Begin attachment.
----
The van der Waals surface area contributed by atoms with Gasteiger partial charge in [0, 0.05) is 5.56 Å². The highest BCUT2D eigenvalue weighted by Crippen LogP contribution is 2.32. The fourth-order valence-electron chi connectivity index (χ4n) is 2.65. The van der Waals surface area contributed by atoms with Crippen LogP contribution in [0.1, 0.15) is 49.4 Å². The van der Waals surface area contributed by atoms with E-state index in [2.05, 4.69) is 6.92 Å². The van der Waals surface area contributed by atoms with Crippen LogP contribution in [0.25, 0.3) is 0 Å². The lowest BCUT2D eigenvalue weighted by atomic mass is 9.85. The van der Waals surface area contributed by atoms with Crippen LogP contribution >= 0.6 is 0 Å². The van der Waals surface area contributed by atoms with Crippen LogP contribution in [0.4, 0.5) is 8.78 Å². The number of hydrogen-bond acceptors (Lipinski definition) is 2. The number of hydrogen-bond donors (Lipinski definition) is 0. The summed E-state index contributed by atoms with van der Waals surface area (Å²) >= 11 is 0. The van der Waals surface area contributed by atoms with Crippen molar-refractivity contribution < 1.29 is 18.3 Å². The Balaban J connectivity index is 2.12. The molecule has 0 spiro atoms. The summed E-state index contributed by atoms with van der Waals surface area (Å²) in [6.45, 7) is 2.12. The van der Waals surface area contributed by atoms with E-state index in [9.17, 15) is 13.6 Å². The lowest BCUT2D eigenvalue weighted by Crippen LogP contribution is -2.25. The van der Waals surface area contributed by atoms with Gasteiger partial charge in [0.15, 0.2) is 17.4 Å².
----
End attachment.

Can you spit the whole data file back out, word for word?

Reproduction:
The van der Waals surface area contributed by atoms with Gasteiger partial charge in [0, 0.05) is 5.56 Å². The highest BCUT2D eigenvalue weighted by Crippen LogP contribution is 2.32. The fourth-order valence-electron chi connectivity index (χ4n) is 2.65. The van der Waals surface area contributed by atoms with Crippen LogP contribution in [0.1, 0.15) is 49.4 Å². The van der Waals surface area contributed by atoms with E-state index in [2.05, 4.69) is 6.92 Å². The van der Waals surface area contributed by atoms with Crippen LogP contribution in [0.25, 0.3) is 0 Å². The lowest BCUT2D eigenvalue weighted by atomic mass is 9.85. The van der Waals surface area contributed by atoms with Crippen LogP contribution >= 0.6 is 0 Å². The van der Waals surface area contributed by atoms with Crippen LogP contribution in [0.4, 0.5) is 8.78 Å². The number of hydrogen-bond acceptors (Lipinski definition) is 2. The number of hydrogen-bond donors (Lipinski definition) is 0. The summed E-state index contributed by atoms with van der Waals surface area (Å²) >= 11 is 0. The van der Waals surface area contributed by atoms with Crippen molar-refractivity contribution < 1.29 is 18.3 Å². The Balaban J connectivity index is 2.12. The molecule has 0 spiro atoms. The summed E-state index contributed by atoms with van der Waals surface area (Å²) in [6.45, 7) is 2.12. The van der Waals surface area contributed by atoms with E-state index in [9.17, 15) is 13.6 Å². The lowest BCUT2D eigenvalue weighted by Crippen LogP contribution is -2.25. The van der Waals surface area contributed by atoms with Gasteiger partial charge in [0.15, 0.2) is 17.4 Å².